Under Chaplin's direction and writing Monsieur Verdoux is timed with finesse and glee and with a repetitive transition of the train going by quickly with Chaplin's piano key strokes, and it's often devilish fun to hear how Chaplin's Verdoux gets around and about (or sometimes not) killing and robbing his victims. And yet, I'm inclined to say that it's above all else a triumph for Chaplin as an actor, a performer who's iconic appeal, even past the Tramp character, makes us (or at least me) almost cheer him on or feel awkward or cringing during a scene leading up to a murder, or, as does happen once or twice, not. He knows how to put on an air that's genuine, even as it's the most blatant con, and he does it with a gentleman's manner hiding his desperate-times-call-for-desperate-measures ex-bank clerk. While I wouldn't go as far as James Agee in calling it the greatest male performance ever, it might just be my favorite Chaplin performance, full of ranging subtleties and over-the-top expressions and just lingering looks of contempt and malaise and sorrow and outright lying and etc that are just a knockout.

Monsier Verdoux is a peculiar character, as his crimes are meant to be for the good of his wife and child who, of course, have no idea of what he's really doing (in an acidic touch, his wife is also crippled). Is it wrong what he's doing? In the legal sense, of course. But Chaplin sets up a moral code for this character that makes things trickier, a little warped in thinking. If the woman has lots of wealth stored away- and maybe, as with the one who keeps getting away via wine glass and fishing trip, almost deserving in the perception of the character- why carp? But then there's the woman who's just out of prison, her husband's gone, nothing to her name, and... he just can't bear to do her in (especially, as should be noted, as a "test" run for another victim). It becomes curious to see her later on, sort of as the not-quite Chaplin heroine of the story, and how saving the right one for Verdoux is what counts, despite forgetting her until she reappears.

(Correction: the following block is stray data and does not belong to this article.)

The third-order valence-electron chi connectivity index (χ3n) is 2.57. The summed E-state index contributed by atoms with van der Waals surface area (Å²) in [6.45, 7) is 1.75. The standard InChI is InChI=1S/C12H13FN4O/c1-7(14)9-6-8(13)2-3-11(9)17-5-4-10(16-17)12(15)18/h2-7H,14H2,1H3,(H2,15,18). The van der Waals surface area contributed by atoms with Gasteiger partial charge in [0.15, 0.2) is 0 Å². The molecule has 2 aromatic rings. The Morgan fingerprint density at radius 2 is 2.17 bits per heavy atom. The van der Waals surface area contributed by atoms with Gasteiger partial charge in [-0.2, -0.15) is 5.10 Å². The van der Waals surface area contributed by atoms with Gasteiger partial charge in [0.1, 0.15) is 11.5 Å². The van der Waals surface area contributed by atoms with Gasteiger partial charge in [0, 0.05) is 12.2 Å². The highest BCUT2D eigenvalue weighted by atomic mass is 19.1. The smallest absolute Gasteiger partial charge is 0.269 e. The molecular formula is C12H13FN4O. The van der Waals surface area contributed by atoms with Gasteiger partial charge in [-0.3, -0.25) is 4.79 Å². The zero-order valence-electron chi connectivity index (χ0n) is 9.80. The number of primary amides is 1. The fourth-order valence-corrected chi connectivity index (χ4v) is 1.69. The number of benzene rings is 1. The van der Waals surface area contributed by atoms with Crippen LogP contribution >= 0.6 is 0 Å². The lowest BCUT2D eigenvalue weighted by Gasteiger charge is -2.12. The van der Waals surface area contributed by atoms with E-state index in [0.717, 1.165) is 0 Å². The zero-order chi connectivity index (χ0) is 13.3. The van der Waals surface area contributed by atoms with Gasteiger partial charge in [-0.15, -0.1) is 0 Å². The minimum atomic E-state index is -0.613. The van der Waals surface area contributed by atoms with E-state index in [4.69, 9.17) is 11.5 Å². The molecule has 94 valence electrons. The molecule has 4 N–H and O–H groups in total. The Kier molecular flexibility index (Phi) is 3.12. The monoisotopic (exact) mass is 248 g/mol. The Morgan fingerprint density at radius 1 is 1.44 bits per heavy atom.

So there's this twisted logic, but in the set-pieces that Chaplin sets up are some of the finest, most brilliantly timed comic moments of his career, filmed for a dark suspense tinged with a near sweetness that we know and love from him. It's satire on a level that is no more or less sophisticated than Chaplin's major silent works, and yet it's just a little sharper, more pointed at the ills of man in turmoil than a simple psychopath, all in the realm of delightful crimes in the upper class. While the end may seem derivative of the Great Dictator with a speech and message chocked forward like spray-paint on a wall, it's a mixed reaction one might have; the sanctimonious attitude, of being accepting and pointing the finger back on society, is haunting and obvious and also, importantly, speaks to the nature of the character. Would a man somewhat comfortable in his own mortality face the end any other way?


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One thing that saddens me... jonasmendigo
What happened to Verdoux's (real) wife and child? trinitymplayers
'I have made my peace with God, my conflict is with man.' Ghostiejo
Chaplin/Welles collaboration mattdeen
Deserves a Criterion release classicmoviecomedy
Flying though the money... elf_gurl3021